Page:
Test results showed flexural strength and fracture toughness were largely unaffected by the test stains, the only exception being stains with Er ions. There were no unusual differences in x-ray diffraction patterns “with and without coloring except those for Er,” which was associated with a phase change to cubic zirconia, while the other samples remained as tetragonal zirconia. For example, a SEM of ZENOSTAR stained with Er showed a shift to cubic on its surface. Also noticed was that “the concentrations of Er and Nd increased in the large grains and that of Zr decreased.” The investigators concluded that the surface structure of these particular samples were likely cubic, which does not undergo phase toughening in the presence of micro fractures.

The content of Fe2O3 and CoO ions in the sintered zirconia after firing was too small to be detected by x-ray diffraction. Only a small amount of these ions was required for the coloration of zirconia. According to analytical results of the coloring liquids’ baking powders, the three kinds of ivory liquid mainly consist of Fe ions and a small number of Cr ions, the two violet liquids mainly consist of Co ions and small amounts of Ca, Y, Mn, and P.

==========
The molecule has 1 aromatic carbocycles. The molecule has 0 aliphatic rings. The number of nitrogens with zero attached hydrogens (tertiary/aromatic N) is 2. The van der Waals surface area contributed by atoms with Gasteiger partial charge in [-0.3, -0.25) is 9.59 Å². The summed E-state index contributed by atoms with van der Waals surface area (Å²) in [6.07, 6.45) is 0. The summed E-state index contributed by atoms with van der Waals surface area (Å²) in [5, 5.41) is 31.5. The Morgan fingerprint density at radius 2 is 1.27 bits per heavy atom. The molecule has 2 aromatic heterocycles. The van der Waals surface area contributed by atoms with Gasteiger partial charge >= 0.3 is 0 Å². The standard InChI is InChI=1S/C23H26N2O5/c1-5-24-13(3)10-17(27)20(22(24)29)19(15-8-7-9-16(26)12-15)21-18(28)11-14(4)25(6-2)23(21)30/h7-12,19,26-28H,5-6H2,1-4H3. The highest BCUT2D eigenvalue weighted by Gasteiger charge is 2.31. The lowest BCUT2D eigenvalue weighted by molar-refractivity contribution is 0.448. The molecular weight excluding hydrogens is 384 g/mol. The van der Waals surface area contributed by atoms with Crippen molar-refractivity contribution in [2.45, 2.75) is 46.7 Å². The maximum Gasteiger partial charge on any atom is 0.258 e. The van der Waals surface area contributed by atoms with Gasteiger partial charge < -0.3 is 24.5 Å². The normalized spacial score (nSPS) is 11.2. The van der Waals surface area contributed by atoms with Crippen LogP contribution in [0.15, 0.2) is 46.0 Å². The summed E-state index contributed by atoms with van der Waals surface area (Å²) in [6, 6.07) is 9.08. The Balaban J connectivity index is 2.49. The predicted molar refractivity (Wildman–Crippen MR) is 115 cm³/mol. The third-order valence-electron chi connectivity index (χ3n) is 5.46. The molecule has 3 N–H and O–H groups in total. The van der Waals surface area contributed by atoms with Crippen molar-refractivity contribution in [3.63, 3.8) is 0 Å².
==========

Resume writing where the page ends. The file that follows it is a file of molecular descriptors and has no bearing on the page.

The final results showed through X-ray diffraction that a phase shift to cubic structures was associated with stains containing Er. “The formation of the cubic phase resulted in a reduction of the flexural strength and fracture toughness. It is well known that cubic zirconia is weaker than tetragonal zirconia, because, as shown by Sutter et al, the stable cubic zirconia is impossible to be strengthened by the stress- induced transformation.”